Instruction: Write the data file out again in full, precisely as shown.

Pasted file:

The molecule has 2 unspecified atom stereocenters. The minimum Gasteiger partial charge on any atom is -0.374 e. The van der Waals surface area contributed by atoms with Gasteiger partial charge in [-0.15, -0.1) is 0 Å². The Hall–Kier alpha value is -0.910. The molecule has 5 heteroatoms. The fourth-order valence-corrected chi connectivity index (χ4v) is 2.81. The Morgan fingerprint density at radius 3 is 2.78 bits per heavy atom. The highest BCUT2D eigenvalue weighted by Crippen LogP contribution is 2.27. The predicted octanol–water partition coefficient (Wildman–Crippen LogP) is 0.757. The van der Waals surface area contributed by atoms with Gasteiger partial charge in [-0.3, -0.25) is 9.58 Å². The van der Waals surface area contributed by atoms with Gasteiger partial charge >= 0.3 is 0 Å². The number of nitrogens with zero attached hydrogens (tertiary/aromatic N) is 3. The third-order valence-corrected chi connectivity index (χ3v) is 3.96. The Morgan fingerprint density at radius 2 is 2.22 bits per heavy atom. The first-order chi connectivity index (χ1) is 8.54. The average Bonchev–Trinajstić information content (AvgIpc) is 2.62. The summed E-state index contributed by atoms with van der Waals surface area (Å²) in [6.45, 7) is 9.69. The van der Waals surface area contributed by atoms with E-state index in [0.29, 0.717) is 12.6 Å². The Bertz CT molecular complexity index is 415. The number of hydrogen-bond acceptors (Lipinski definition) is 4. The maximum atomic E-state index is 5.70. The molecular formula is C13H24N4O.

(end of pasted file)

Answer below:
The molecule has 2 unspecified atom stereocenters. The minimum Gasteiger partial charge on any atom is -0.374 e. The van der Waals surface area contributed by atoms with Gasteiger partial charge in [-0.15, -0.1) is 0 Å². The Hall–Kier alpha value is -0.910. The molecule has 5 heteroatoms. The fourth-order valence-corrected chi connectivity index (χ4v) is 2.81. The Morgan fingerprint density at radius 3 is 2.78 bits per heavy atom. The highest BCUT2D eigenvalue weighted by Crippen LogP contribution is 2.27. The predicted octanol–water partition coefficient (Wildman–Crippen LogP) is 0.757. The van der Waals surface area contributed by atoms with Gasteiger partial charge in [-0.3, -0.25) is 9.58 Å². The van der Waals surface area contributed by atoms with Gasteiger partial charge >= 0.3 is 0 Å². The number of nitrogens with zero attached hydrogens (tertiary/aromatic N) is 3. The third-order valence-corrected chi connectivity index (χ3v) is 3.96. The Morgan fingerprint density at radius 2 is 2.22 bits per heavy atom. The first-order chi connectivity index (χ1) is 8.54. The average Bonchev–Trinajstić information content (AvgIpc) is 2.62. The summed E-state index contributed by atoms with van der Waals surface area (Å²) in [6.45, 7) is 9.69. The van der Waals surface area contributed by atoms with E-state index in [0.29, 0.717) is 12.6 Å². The Bertz CT molecular complexity index is 415. The number of hydrogen-bond acceptors (Lipinski definition) is 4. The maximum atomic E-state index is 5.70. The molecular formula is C13H24N4O.